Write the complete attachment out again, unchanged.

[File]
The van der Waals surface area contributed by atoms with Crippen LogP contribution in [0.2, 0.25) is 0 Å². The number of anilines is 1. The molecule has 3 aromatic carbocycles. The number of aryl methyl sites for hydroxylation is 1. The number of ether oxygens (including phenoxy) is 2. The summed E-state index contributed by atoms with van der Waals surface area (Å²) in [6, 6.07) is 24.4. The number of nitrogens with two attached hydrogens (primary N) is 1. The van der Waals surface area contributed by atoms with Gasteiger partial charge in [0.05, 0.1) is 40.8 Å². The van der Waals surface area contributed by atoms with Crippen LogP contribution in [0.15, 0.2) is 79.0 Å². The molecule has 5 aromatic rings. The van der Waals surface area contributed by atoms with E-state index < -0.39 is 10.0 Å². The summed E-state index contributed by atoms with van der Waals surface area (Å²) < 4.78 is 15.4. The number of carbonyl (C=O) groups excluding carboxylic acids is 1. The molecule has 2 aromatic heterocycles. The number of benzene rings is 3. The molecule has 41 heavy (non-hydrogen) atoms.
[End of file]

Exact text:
The van der Waals surface area contributed by atoms with Crippen LogP contribution in [0.2, 0.25) is 0 Å². The number of anilines is 1. The molecule has 3 aromatic carbocycles. The number of aryl methyl sites for hydroxylation is 1. The number of ether oxygens (including phenoxy) is 2. The summed E-state index contributed by atoms with van der Waals surface area (Å²) in [6, 6.07) is 24.4. The number of nitrogens with two attached hydrogens (primary N) is 1. The van der Waals surface area contributed by atoms with Gasteiger partial charge in [0.05, 0.1) is 40.8 Å². The van der Waals surface area contributed by atoms with Crippen LogP contribution in [0.15, 0.2) is 79.0 Å². The molecule has 5 aromatic rings. The van der Waals surface area contributed by atoms with E-state index < -0.39 is 10.0 Å². The summed E-state index contributed by atoms with van der Waals surface area (Å²) < 4.78 is 15.4. The number of carbonyl (C=O) groups excluding carboxylic acids is 1. The molecule has 2 aromatic heterocycles. The number of benzene rings is 3. The molecule has 41 heavy (non-hydrogen) atoms.